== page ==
From the Bottom to the Top to the Bottom: Part One in a Series
Hollywood is a fickle mistress. One minute she’s a Brazilian supermodel who goes down on you in the middle of Spago and begs you to have a threesome with her even hotter Australian supermodel best friend, and then the next her lawyers are serving you a restraining order that says if you’re even on the same continent as her, the police are allowed to club you to death in front of your crying children.
And that’s how the pretty people get treated! It’s so much worse for the merely talented, who manage to win the celebrity lottery by being cast in the right role in the right movie at the right time. Oh, man, does Hollywood hate those assholes, especially if they’re unlucky enough to get nominated for an Oscar for their efforts. Sure they’ll give them a movie or two to star in, but once those movies-no-one-asked-for inevitably tank those poor bastards are lucky if their agent can get them an audition for a dog food commercial.
In need of interesting content, I’ve decided to occasionally mock these one-hit wonders by not only pointing them out, but also by singling out the lowest moment of their subsequent careers—the one film that well and truly should have driven them out of the business forever (but probably didn’t).
Tonight’s entry is one of the just plain oddest dudes to ever earn any attention from the Academy. The fact that he was eventually perfectly cast as Mr. Mxyptlk in the dreadful 80s Superboy syndicated TV show pretty much says it all.
I am, of course, talking about:
A theatre and television actor who specialized in playing beatniks and children (everyone remembers that episode of Star Trek where he played the leader of a group of kids on a planet where going through puberty was fatal—he was 27 at the time), Pollard came to national attention when he was cast as C.W. Moss in Arthur Penn and Warren Beatty’s Bonnie & Clyde (producer/star Warren would get upset if I credited it solely to its director). As Moss, Pollard proved to be a unique and intriguing screen presence, which—combined with the critical and popular success of the film—resulted in a Best Supporting Actor nomination.
Despite being the clearest possible archetype of a “character actor”, Hollywood made a game attempt to allow him to carry some movies. He co-starred with Robert Redford in the period motorcycle drama Little Fauss and Big Halsey and played the title character in the very 70s revisionist western Dirty Little Billy. The failure of the last film, combined with his genuine oddness, quickly halted his trajectory and he pretty much disappeared for most of the 70s (the one decade you’d think would appreciate him the most), only to reappear in many terrible B-Movies and the occasional studio picture during the 80s and 90s. Whether in the hilariously misguided American Gothic, the charming Roxanne or blockbusters like Dick Tracy and Tango & Cash, he always played the same role—the really weird elfin guy.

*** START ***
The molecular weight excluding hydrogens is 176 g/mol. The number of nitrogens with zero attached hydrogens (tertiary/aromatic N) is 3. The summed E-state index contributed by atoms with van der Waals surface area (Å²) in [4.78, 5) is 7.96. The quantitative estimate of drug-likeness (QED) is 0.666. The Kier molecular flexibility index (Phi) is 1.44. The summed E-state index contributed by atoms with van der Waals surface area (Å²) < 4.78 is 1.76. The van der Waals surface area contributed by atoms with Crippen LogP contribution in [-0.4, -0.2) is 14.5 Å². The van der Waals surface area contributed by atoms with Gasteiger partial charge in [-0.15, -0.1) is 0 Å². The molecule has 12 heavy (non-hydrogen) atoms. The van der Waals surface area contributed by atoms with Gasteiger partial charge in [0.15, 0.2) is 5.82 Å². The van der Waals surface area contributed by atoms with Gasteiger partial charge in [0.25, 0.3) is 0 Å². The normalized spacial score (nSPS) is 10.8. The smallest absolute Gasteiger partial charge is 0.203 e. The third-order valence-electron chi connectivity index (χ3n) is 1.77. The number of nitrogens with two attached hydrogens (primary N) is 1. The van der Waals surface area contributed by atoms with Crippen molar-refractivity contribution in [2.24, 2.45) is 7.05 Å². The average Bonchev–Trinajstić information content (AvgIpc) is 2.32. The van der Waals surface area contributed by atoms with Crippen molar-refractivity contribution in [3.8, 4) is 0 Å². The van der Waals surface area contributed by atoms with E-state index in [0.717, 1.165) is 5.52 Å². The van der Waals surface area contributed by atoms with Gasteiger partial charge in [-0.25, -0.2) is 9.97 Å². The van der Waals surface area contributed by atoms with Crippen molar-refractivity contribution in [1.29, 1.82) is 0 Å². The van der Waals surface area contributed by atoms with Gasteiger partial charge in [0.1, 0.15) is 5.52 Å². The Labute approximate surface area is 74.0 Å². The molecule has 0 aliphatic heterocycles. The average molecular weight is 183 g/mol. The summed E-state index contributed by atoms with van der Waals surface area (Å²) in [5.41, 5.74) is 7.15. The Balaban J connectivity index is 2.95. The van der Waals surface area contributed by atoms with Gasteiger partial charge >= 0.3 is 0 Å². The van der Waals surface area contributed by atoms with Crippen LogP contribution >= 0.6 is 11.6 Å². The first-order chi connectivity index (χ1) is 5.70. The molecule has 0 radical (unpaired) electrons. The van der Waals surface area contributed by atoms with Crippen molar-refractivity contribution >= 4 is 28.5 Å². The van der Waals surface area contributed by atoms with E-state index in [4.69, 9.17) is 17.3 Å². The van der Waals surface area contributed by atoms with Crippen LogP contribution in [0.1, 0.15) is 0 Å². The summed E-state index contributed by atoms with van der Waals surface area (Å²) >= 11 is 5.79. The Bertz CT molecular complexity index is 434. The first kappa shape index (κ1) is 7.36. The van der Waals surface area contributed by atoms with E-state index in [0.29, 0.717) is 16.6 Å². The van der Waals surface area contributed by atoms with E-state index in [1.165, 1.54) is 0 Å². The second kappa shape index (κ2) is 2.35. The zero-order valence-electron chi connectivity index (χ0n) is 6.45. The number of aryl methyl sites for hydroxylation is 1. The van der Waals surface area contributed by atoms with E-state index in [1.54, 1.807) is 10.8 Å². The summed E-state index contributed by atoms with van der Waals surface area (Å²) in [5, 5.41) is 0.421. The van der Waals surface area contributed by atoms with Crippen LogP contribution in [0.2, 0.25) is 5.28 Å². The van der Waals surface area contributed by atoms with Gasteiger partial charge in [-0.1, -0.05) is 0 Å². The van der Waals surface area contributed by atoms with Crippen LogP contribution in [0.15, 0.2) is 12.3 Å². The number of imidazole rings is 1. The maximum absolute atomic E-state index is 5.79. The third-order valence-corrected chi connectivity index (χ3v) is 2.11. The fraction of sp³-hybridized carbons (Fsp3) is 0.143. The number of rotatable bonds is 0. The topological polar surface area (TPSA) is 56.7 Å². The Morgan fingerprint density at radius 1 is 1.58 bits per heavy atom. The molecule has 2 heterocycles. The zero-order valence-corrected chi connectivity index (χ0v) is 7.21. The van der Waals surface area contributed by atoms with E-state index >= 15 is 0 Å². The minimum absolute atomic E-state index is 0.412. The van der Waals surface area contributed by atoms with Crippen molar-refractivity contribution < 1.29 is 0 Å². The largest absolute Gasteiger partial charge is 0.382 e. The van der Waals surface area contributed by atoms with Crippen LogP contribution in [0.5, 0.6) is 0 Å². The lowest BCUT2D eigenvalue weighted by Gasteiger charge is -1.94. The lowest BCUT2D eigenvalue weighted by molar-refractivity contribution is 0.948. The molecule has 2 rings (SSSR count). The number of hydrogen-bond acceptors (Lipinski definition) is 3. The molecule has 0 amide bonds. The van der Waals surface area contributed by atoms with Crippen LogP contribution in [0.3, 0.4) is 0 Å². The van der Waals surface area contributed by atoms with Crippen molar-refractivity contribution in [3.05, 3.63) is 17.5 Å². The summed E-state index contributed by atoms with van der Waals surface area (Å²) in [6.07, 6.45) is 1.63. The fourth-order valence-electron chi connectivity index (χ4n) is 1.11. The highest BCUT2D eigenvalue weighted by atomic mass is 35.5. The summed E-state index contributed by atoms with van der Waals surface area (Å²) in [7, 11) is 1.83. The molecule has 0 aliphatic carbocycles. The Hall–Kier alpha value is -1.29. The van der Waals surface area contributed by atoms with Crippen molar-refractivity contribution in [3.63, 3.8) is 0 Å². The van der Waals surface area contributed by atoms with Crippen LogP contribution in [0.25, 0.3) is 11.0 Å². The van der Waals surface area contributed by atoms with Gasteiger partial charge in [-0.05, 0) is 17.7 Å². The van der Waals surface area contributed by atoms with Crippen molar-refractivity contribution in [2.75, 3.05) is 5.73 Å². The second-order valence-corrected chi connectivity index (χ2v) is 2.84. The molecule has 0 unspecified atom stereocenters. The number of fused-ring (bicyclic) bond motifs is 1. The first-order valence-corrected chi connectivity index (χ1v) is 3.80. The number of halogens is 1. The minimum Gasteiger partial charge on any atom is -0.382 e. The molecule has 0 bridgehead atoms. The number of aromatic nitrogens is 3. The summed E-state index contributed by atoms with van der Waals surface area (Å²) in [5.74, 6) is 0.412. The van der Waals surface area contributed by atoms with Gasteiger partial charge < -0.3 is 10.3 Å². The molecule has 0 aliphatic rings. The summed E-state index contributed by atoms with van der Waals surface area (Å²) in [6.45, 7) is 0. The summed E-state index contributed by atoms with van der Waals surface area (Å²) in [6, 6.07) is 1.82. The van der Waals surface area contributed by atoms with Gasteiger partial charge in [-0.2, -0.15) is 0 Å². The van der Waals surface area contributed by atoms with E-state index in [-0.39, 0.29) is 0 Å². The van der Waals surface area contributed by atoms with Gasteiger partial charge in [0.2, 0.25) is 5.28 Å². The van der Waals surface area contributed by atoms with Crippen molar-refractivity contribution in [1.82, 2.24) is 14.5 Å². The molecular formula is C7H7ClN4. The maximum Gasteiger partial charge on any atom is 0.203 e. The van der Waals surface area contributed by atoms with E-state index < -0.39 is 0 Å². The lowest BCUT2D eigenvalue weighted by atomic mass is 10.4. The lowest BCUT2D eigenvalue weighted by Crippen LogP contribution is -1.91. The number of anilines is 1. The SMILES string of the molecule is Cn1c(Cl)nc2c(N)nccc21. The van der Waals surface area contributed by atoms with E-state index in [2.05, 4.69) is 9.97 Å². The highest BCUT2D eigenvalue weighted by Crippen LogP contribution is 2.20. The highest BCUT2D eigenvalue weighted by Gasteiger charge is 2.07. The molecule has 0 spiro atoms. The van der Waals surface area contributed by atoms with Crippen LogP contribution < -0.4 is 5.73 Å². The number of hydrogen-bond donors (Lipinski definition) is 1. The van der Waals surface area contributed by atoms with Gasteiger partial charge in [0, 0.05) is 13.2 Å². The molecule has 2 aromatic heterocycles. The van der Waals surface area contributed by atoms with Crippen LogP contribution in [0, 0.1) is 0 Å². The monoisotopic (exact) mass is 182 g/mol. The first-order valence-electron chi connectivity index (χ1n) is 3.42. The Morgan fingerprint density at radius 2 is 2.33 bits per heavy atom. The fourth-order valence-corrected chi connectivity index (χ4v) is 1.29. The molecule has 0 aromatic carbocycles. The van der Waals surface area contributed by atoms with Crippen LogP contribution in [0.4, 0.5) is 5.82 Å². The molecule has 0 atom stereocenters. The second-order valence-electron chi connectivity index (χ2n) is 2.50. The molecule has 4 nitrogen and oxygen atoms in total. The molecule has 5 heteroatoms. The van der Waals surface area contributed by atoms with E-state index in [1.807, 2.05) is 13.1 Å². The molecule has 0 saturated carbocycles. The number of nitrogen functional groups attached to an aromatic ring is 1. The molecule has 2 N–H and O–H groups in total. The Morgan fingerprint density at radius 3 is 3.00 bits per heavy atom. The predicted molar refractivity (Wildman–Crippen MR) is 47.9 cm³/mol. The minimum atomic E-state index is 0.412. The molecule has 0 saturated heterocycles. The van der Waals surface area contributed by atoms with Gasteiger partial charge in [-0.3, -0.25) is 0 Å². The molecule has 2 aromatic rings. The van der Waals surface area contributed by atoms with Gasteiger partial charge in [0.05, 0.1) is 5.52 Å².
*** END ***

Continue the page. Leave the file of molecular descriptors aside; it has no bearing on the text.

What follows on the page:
Looking through his IMDb page there are a lot of low moments to choose from. I’ve already mentioned American Gothic, but it’s more weird than terrible. Fast Food is pretty miserable, but it has post-porn unbelievably hot era Traci Lords in it, so it too must be allowed to pass. I reviewed The Patriot for Flick Attack and thought it was horrible, but I now have no memory whatsoever of Pollard even being in it. Night Visitor is more bland than bad (which actually makes it that much harder to sit through) so that just leaves one clear choice for the lowest moment of Pollard’s post Oscar-nomination career. That’s right, folks:
Everyone remembers the original Sleepaway Camp. It’s the slasher classic where the killer turns out to be a twelve year-old girl with an enormous cock (spoiler). Much fewer people remember the two subsequent sequels, and if they do, it’s only because they starred Bruce Springsteen’s sister!
Having set the cinema world aflame with her role as the first Pat Benatar lookalike in Fast Times at Ridgemont High, Pamela Springsteen was cast as the now adult version of the original film’s transgendered murderer. Unfortunately this didn’t lead to her achieving iconic horror franchise status, since the filmmakers (the same dude’s responsible for the above-mentioned Fast Food) decided to do something completely different that no one had ever done before and make a slasher movie that made fun of slasher movies! Even better, they did it twice!
Confused folks at the video store might have thought that the existence of Sleepaway Camp III indicated that there was a demand for the story to continue after Sleepaway Camp II, but the reality was that the filmmakers pulled a Salkind (look it up) and shot the two films back to back.
Truthfully it’s hard to tell which of the two are worse. Like all “funny” slasher movies, they are neither funny nor frightening, but Pollard’s only in the third one, so it doesn’t really matter. The sad thing is, he might very well be the best thing in it.
For shame, Sleepaway Camp III.
Apparently Pollard’s still alive, but he hasn’t been up to much lately. Rob Zombie cast him in House of 1000 Corpses, which is just the sort of thing you’d expect Rob Zombie to do (he’s such a scamp!). As you probably, guessed Pollard never did take home that Oscar. He lost that year to George Kennedy, who won it for his memorable role in Cool Hand Luke—a great performance in a classic movie!
Next Time On
From the Bottom to the Top to the Bottom Again